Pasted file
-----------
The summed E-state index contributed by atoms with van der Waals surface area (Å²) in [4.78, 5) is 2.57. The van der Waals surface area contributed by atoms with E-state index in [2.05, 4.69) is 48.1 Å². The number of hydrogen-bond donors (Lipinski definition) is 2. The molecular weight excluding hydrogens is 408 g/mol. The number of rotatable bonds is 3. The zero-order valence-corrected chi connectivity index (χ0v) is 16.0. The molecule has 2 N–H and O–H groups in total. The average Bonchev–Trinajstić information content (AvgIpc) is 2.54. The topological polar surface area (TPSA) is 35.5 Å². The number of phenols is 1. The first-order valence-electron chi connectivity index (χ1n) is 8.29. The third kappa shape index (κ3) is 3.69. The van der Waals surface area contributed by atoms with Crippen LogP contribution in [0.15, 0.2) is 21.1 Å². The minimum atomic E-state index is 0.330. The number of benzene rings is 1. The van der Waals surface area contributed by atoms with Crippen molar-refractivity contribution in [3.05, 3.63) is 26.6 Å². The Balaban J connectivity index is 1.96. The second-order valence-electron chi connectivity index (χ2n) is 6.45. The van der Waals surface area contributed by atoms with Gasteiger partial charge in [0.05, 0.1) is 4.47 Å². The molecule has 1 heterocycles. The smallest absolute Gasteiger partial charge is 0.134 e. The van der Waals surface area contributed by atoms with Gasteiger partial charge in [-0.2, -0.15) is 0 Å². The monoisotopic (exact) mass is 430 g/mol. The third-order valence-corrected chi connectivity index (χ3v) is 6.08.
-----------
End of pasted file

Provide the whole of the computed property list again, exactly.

The summed E-state index contributed by atoms with van der Waals surface area (Å²) in [4.78, 5) is 2.57. The van der Waals surface area contributed by atoms with E-state index in [2.05, 4.69) is 48.1 Å². The number of hydrogen-bond donors (Lipinski definition) is 2. The molecular weight excluding hydrogens is 408 g/mol. The number of rotatable bonds is 3. The zero-order valence-corrected chi connectivity index (χ0v) is 16.0. The molecule has 2 N–H and O–H groups in total. The average Bonchev–Trinajstić information content (AvgIpc) is 2.54. The topological polar surface area (TPSA) is 35.5 Å². The number of phenols is 1. The first-order valence-electron chi connectivity index (χ1n) is 8.29. The third kappa shape index (κ3) is 3.69. The van der Waals surface area contributed by atoms with Crippen LogP contribution in [0.15, 0.2) is 21.1 Å². The minimum atomic E-state index is 0.330. The number of benzene rings is 1. The van der Waals surface area contributed by atoms with Crippen molar-refractivity contribution in [3.05, 3.63) is 26.6 Å². The Balaban J connectivity index is 1.96. The second-order valence-electron chi connectivity index (χ2n) is 6.45. The van der Waals surface area contributed by atoms with Gasteiger partial charge in [0.05, 0.1) is 4.47 Å². The molecule has 1 heterocycles. The smallest absolute Gasteiger partial charge is 0.134 e. The van der Waals surface area contributed by atoms with Gasteiger partial charge in [-0.2, -0.15) is 0 Å². The monoisotopic (exact) mass is 430 g/mol. The third-order valence-corrected chi connectivity index (χ3v) is 6.08.